The rate of operative births (caesarean sections, forceps and vacuum extraction) continues to rise throughout the world. All three types of delivery are associated with significant complications for both the mother and her baby such as traumatic birth injuries, increased blood loss and placental complications in future pregnancies. One of the most common reasons for a woman to require an operative birth is because the labour does not progress adequately. Increasingly, epidurals are used to manage the pain during labour, however, epidurals may also slow the progression of labour. Oxytocin is a hormone that stimulates uterine contractions in labour and is given to women who are slow to progress in labour. By giving oxytocin to all women with epidurals during labour, the rate of operative deliveries, and the associated complications, could be reduced.

Cochrane Database of Systematic Reviews: Plain Language Summaries [Internet] - John Wiley & Sons, Ltd.

Version: 2013

Oxytocin in high versus low doses for augmentation of delayed labour

Women have different lengths of labour, with first labours lasting on average eight hours (and unlikely to last more than 18 hours) and second and subsequent labours lasting an average of five hours and unlikely to last more than 12 hours. Assessment of progress in labour takes into account not just cervical dilatation, but also descent and rotation of the fetal head and the strength, duration and frequency of contractions. Some evidence suggests that up to one‐third of women in their first labour experience delay. They are often given a synthetic version of the hormone oxytocin  to increase uterine contractions and shorten labour. Surprisingly for such a routine treatment, the ideal dose at which it should be given is not known, although some comparisons suggest that higher‐dose regimens of oxytocin could shorten labour and reduce the chance of caesarean section with an increase in the numbers of women having a spontaneous vaginal birth compared with lower‐dose regimens. However, there are potentially harmful side effects as oxytocin may cause the uterus to contract too quickly, and the baby to become distressed. Clinicians attempt to mitigate these side effects by adjusting the dose of oxytocin with the contractions to reduce the chances of the baby being distressed in labour.

Cochrane Database of Systematic Reviews: Plain Language Summaries [Internet] - John Wiley & Sons, Ltd.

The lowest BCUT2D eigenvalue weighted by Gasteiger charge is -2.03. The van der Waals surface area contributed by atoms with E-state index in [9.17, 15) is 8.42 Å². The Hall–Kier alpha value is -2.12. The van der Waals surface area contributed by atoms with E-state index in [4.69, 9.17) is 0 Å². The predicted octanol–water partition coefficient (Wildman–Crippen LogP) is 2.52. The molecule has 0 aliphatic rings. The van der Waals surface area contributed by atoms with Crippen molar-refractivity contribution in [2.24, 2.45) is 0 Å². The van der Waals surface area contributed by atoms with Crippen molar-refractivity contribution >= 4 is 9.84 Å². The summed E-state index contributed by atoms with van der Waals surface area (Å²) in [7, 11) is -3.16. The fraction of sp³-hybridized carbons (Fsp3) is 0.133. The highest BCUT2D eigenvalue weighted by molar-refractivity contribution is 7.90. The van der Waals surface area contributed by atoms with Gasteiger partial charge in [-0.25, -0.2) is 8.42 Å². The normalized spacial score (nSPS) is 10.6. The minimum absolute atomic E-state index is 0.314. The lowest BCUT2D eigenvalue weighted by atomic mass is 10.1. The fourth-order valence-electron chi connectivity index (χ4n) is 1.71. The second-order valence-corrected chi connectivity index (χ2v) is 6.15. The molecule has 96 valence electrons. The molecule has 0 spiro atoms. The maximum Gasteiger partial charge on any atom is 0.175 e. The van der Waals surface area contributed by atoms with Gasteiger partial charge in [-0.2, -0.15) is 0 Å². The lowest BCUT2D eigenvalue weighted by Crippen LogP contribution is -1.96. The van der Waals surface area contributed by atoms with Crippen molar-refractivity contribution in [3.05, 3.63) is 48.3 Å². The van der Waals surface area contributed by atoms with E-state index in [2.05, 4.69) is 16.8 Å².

Version: 2013

High‐dose versus low‐dose oxytocin infusion regimens for induction of labour

Some women do not begin labour spontaneously and may need assistance. This assistance, known as induction of labour, involves the use of an intervention to artificially commence uterine contractions for the mother. Oxytocin is a drug that is commonly given to women for induction of labour; however the most suitable dose to enable birth to occur safely for the mother and her baby, within a reasonable timeframe, is not known.

Cochrane Database of Systematic Reviews: Plain Language Summaries [Internet] - John Wiley & Sons, Ltd.

Version: 2014

Prophylactic oxytocin for the third stage of labour

Prophylactic oxytocin at any dose used routinely after birth can reduce blood loss with fewer side effects than ergot alkaloids.

Cochrane Database of Systematic Reviews: Plain Language Summaries [Internet] - John Wiley & Sons, Ltd.

Version: 2013

Oxytocin receptor antagonists for inhibiting preterm labour

Tocolytic drugs suppress preterm labour and have the potential to postpone preterm birth long enough to, hopefully, improve infant outcome. This may be by allowing normal growth and maturation of the baby, or by allowing time for administration of magnesium sulphate to reduce risk of cerebral palsy and corticosteroids to help the baby's lungs and other organs to mature. They may also provide the opportunity, if necessary, for the mother to be transferred to a hospital that has facilities to provide neonatal intensive care. However, prolonging pregnancy may instead have adverse outcomes for the baby and so it is important to assess infant outcomes alongside duration of pregnancy. Oxytocin receptor antagonists (ORAs) are a group of tocolytic drugs, and we undertook this review to see if ORAs prolonged pregnancy and improved outcomes for infants compared with no treatment or with other tocolytic drugs.

Cochrane Database of Systematic Reviews: Plain Language Summaries [Internet] - John Wiley & Sons, Ltd.

Version: 2014

Are hygroscopic dilators better than vaginal prostaglandins for induction of labour? A systematic review

The authors concluded that when hygroscopic dilators were compared with vaginal prostaglandins for induction of labour, rates of vaginal delivery and emergency caesarean section (due to foetal heart rate change) did not differ significantly. However, dilators may have increased maternal and neonatal morbidity. Due to methodological weaknesses, notably failure to assess study validity, these conclusions require cautious interpretation.

Database of Abstracts of Reviews of Effects (DARE): Quality-assessed Reviews [Internet] - Centre for Reviews and Dissemination (UK).

Version: 2008

How does the pituitary gland work?

The pituitary gland (hypophysis) controls important body functions and the hormonal system. It is a protrusion at the base of the brain and about the size of a pea or cherry, which is why it is called “hypophysis” (Greek for “growth attached below”). The gland lies well protected in a small cavity of the cranial bones, level with the nose, and in the middle of the head.

Informed Health Online [Internet] - Institute for Quality and Efficiency in Health Care (IQWiG).

Version: April 26, 2011